Blumenthal Beats HITECH Drum

blumenthalYesterday, David Blumenthal published a very thoughtful post on the HITECH Act as a foundation for information exchange in which he reflected on his own personal experience as a doctor.  That experience included the often frustrating realization that he could not obtain a complete longitudinal record of his patients (customers) due to either (or both) technical or business barriers.  In his post, Blumenthal goes on to elucidate on how the HITECH Act’s language is purposely worded to remove such barriers as the healthcare sector transitions from a provider-centric model to one that is patient (consumer) centric.

Following are our own reflections on Blumenthal’s post based on the reality of the market today and where Chilmark sees it heading in the future. Specifically, we’ll tackle each of Blumenthal’s bullet points in order.

HITECH Act squarely tackles the commercial barriers. Yes, HITECH funding is clearly earmarked in support of open and secure exchange of data, in fact it was one of the three core attributes of meaningful use (information exchange for care coordination) defined in the legislative language.  But HITECH Act and its provisions only pertain to those that accept the $$$ and it remains to be seen just how many entities sign-on.

Blumenthal closes his first bullet point with:

Consumers, patients and their caretakers should never feel locked into a single health system or exchange arrangement because it does not permit or encourage the sharing of information.

Ideally, this is the end result but not so sure how we get there from here.  In Boston, a very competitive healthcare market with some of the best healthcare informatists in the business, organizations and subsequently consumers are extremely challenged to get their data, let alone share it.  The video clip below from Microsoft on the deployment of Amalga for the Wisconsin HIE gives some idea as to how this might work, but even in this case, it is limited to ER, there is no consumer control.  We are in for a very, very long journey.

[youtube=http://www.youtube.com/watch?v=Wk_6NQVfpPQ&hl=en_US&fs=1&rel=0&color1=0x5d1719&color2=0xcd311b&border=1]

HITECH tackles economic barriers. Not really.  Sure, $36B is a heck of a lot of money for the HIT market and the potential follow-on penalties for not adopting an EHR may be significant for clinics and hospitals that derive a large proportion of revenue from CMS, but that is not necessarily the case for smaller, private practices where it is estimated that 80% of care actually occurs. For smaller practices that do not serve a large CMS population, the reimbursement of $44k/physician does not pay. The incentives, frankly, are not the powerful tool that Blumenthal claims they are for a significant portion of the market.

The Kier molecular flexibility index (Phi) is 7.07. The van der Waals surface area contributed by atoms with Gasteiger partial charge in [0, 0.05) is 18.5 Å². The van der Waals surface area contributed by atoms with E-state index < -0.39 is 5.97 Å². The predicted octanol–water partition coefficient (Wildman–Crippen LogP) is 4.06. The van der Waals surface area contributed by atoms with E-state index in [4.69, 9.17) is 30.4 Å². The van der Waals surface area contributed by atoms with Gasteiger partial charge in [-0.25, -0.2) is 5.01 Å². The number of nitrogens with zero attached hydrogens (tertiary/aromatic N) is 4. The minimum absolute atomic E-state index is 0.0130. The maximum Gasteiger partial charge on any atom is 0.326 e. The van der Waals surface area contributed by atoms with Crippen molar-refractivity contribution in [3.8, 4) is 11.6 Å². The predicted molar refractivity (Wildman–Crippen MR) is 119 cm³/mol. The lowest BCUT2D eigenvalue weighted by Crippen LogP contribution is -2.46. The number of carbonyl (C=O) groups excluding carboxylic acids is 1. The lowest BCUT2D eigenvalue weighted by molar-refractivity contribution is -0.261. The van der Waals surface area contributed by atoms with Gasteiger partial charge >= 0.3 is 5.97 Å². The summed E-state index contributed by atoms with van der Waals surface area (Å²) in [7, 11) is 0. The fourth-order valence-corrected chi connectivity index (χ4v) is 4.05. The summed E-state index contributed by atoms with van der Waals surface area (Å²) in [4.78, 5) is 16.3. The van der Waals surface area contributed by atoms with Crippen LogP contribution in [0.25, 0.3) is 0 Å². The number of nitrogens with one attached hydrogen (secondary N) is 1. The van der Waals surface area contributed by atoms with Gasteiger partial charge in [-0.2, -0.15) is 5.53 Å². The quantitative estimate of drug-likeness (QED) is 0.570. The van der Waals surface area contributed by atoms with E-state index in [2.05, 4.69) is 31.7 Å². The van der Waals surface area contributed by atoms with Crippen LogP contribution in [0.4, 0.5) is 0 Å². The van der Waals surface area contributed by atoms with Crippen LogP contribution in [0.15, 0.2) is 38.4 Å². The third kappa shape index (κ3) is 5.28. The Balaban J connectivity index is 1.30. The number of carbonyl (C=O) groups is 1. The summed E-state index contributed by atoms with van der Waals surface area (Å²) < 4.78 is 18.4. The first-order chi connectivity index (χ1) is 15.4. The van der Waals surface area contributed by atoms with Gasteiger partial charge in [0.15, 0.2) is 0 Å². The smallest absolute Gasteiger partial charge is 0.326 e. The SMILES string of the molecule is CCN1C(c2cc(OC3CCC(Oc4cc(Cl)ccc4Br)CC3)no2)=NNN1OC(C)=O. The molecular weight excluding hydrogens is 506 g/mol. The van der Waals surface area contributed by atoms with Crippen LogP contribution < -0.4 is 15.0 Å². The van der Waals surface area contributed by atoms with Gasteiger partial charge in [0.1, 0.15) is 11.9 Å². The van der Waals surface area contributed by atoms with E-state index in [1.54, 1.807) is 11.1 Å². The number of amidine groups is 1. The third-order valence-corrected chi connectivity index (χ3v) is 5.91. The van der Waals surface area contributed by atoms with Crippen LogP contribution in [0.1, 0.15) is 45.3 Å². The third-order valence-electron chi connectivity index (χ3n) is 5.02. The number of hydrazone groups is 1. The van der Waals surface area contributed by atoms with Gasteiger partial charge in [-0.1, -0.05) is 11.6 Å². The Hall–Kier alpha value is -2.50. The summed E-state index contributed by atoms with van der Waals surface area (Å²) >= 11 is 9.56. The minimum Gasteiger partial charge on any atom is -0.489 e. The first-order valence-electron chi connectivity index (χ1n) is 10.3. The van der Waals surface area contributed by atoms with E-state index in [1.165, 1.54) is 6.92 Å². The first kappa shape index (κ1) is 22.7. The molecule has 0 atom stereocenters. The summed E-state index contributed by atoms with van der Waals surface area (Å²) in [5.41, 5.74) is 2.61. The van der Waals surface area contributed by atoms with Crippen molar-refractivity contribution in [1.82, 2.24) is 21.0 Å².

HITECH tackles the technical barriers. Huh?  Not sure how he came to that conclusion.  Maybe in time if the stars all align perfectly, such will come to pass but today we have a host of legacy systems that do not talk (inter-operate) with one another, strong disincentives for HIT vendors to actually create truly interoperable products (the more open and interoperable you are, the easier it is to be replaced with a competing solution) and then there is that whole issue of adoption mentioned under economic barriers above.

Yes, Blumenthal is correct in that the HITECH Act does instruct HHS to continue its investments in creating a nationwide electronic exchange for health information (the NHIN which will become the Health Internet).  But even here there have been challenges. The technology stack of the NHIN today, created by beltway bandits and not those deeply immersed in HIT, is crippled.  Hopefully, as was presented at the Harvard ITdotHealth Forum, the feds will open up and actively solicit the guidance and input of those that were present, and others to create an NHIN that is truly usable.

HITECH provides the building blocks for information exchange across jurisdictions. Yes and No. Certainly the HITECH Act will fund HIE initiatives in virtually all states with the $560M+ that was announced in early fall (States submitted their proposals earlier this month).  This will certainly accelerate activities at the state level for HIE build-out but the question remains: Will these state activities actually be able to devise a truly sustainable business model?  To date, it is rare indeed to find a public HIE that is self-sustaining.

Beyond the issue of funding these state HIE is the much thornier issue of the myriad of state laws and policies as it pertains to the distribution and sharing of medical records.  The only recourse may be a “super-DURSA” (caution PDF) passed by Congress to supersede state policies, which could prove quite challenging.

Despite outlining what are seen as some fairly significant challenges to Blumenthal’s upbeat and positive post, like him, we share in the desire to move the proverbial ball forward and more importantly (what we really, really liked about his post) focus on the patient, the consumer, the citizen.  In the end, it is they who are footing the bill for this massive initiative to get doctors, clinics and hospitals wired-up. Therefore, is it not they that should ultimately benefit from the HITECH Act through better care, greater flexibility in physician choice and who knows, maybe even receive lower cost of care.  A tall order in deed but certainly one worth working towards.